There was no getting around this problem for the New Haven Arms Company since improved rim-fire cartridges was one of the Henry's strongest selling points. Moreover, the company was able to profit from such a bizarre ammunition because it was the only facility that manufactured it. The brass frame Henry rifle came into production in early spring of 1862, and by July, enough had been produced to fill the early orders. The weapon could finally be widely marketed. However, it seems that the legacy of the unpopular Volcanic Arms lived on, as sales did not pick up until 1863.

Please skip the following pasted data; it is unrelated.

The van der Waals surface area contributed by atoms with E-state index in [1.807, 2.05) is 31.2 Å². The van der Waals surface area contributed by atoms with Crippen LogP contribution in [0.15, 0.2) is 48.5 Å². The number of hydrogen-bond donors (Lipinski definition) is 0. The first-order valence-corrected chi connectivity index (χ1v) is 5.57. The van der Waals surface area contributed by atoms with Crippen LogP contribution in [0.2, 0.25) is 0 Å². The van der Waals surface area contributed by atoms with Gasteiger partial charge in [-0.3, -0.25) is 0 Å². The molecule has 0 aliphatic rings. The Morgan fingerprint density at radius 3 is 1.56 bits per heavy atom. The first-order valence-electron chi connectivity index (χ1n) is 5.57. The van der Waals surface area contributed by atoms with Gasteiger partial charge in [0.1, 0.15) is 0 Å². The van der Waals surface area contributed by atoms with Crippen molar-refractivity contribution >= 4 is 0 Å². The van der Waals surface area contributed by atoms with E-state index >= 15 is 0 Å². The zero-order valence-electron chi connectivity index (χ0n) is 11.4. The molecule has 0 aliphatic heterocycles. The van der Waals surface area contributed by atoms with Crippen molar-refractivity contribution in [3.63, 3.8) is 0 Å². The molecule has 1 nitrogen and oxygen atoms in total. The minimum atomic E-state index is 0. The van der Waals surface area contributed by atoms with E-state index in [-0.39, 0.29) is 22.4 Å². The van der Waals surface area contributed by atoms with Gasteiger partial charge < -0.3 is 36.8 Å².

Still, in May of 1862, the weapon was being contemplated by J.A. Dahlgren, he was in command of the Washington Navy Yards. He gave an accurate description of the arm by writing, "The principle novelty in this gun is the magazine, and the manner of loading from it. It consists of a tube, under the barrel, extending its entire length, of sufficient diameter to admit the cartridges freely. A section of this tube, near the muzzle contains a spiral spring, to throw the cartridges upon a carrier-block in the rear. When the spring is pressed into the section, it turns upon the axis of the bore, leaving the magazine open for the introduction of cartridges, of which it holds fifteen. Upon closing it, after filling, the spring throws a cartridge upon the carrier-block, which by a forward movement of the trigger guard, is raised to a level with the chamber, the hammer by the same movement being carried to a full cock. A reverse movement of the guard, bringing it to its place again, forces the cartridge into the chamber, and the gun is ready to fire."3